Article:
Science Current Events | Science News | Brightsurf.com
 

Gene therapy halts pulmonary hypertension progression in large animal pre-clinical study

May 02, 2016

Scientists have used a novel gene therapy to halt the progression of pulmonary hypertension, a form of high blood pressure in the lung blood vessels that is linked to heart failure, according to a study led by Roger J. Hajjar, MD, Professor of Medicine and Director of the Cardiovascular Research Center at the Icahn School of Medicine at Mount Sinai. The study was published online this week, and will appear in the May 3 issue of the Journal of the American College of Cardiology (JACC).

Pulmonary arterial hypertension (PAH) is a rare, rapidly progressing disease that occurs when blood pressure is too high in vessels leading from the heart to the lungs. There is currently no cure for PAH, and about 50 percent of people who are diagnosed will die from the disease within five years. The high pressure is caused by abnormal remodeling of the lung blood vessels that sometimes leads to failure of the right ventricle and premature death. Thickening and narrowing of pulmonary vessels is seen with all types of pulmonary hypertension and is triggered by abnormal calcium levels within the vascular cells. The sarcoplasmic reticulum calcium ATPase pump (SERCA2a) regulates intracellular calcium in vascular cells and prevents them from proliferating in the vessel wall.

"There is considerable need for new treatments that improve functional capacity, symptoms, and survival," said Dr. Hajjar. "This treatment with gene therapy offers a novel method of treating a deadly disease that disproportionately affects young adults and women," he said. Female patients make up about 72 percent of the total population of patients with PAH.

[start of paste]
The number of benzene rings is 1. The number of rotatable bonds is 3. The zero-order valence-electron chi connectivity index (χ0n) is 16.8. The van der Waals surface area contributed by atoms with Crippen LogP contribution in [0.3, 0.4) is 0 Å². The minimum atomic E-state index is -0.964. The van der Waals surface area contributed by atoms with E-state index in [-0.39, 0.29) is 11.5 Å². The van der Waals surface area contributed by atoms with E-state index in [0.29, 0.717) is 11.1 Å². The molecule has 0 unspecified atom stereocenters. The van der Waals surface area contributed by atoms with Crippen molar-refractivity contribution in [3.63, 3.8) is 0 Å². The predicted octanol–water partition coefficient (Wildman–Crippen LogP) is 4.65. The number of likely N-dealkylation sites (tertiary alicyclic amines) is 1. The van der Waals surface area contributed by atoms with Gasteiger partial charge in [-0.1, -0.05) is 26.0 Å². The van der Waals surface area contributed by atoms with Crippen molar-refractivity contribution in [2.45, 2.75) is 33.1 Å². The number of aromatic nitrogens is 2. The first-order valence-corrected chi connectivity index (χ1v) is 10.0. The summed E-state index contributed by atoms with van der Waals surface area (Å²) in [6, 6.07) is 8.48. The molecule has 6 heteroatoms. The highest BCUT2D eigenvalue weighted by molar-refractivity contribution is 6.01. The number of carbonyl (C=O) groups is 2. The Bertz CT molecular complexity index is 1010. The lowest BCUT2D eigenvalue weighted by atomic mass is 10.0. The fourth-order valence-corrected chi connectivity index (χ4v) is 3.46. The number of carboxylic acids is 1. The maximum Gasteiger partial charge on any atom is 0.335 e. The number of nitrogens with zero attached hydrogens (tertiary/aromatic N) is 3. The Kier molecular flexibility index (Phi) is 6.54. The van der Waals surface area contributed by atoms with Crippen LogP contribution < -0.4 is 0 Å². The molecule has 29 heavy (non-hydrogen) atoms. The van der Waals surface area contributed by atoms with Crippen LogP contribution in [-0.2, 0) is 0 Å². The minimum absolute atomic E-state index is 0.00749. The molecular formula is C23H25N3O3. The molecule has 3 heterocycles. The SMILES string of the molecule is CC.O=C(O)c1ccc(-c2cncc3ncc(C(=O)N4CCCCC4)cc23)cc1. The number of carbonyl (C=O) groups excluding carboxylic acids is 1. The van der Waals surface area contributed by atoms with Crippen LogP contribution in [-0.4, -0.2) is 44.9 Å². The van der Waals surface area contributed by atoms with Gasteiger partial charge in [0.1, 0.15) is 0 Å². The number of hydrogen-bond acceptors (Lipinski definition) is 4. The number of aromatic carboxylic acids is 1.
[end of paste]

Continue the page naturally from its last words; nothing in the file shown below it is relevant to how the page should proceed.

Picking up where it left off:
"The therapeutic potential of using gene therapy to treat pulmonary hypertension by delivery of aerosolized adeno-associated virus carrying SERCA2a to directly target vascular remodeling through the overexpression of the SERCA2a protein is very significant," said co-senior study author Jane A. Leopold, MD, of Brigham and Women's Hospital, Harvard Medical School. "In addition, as other novel targets are identified by deep phenotyping of patients with pulmonary hypertension in the National Institutes of Health/National, Heart, Lung, & Blood Institute-funded Pulmonary Vascular Disease Phenomics (PVDOMICS) study, they may be viable candidates for aerosolized gene transfer using adeno-associated viral vectors."

There were two primary objectives for this study, which was conducted by Mount Sinai and research teams from Brigham & Women's Hospital in Boston, MA, and Centro Nacional de Investigaciones Cardiovasculares Carlos III in Madrid, Spain. First, scientists wanted to learn if it is feasible to deliver a therapeutic gene called SERCA2a in aerosol form to damaged blood vessels of the lung using an engineered adeno-associated virus as a "vector." Second, they wanted to see if there was a sustained beneficial impact, and if the transferred genes effectively slowed or stopped the vascular changes in the airways that are the hallmark of PAH and other forms of pulmonary hypertension.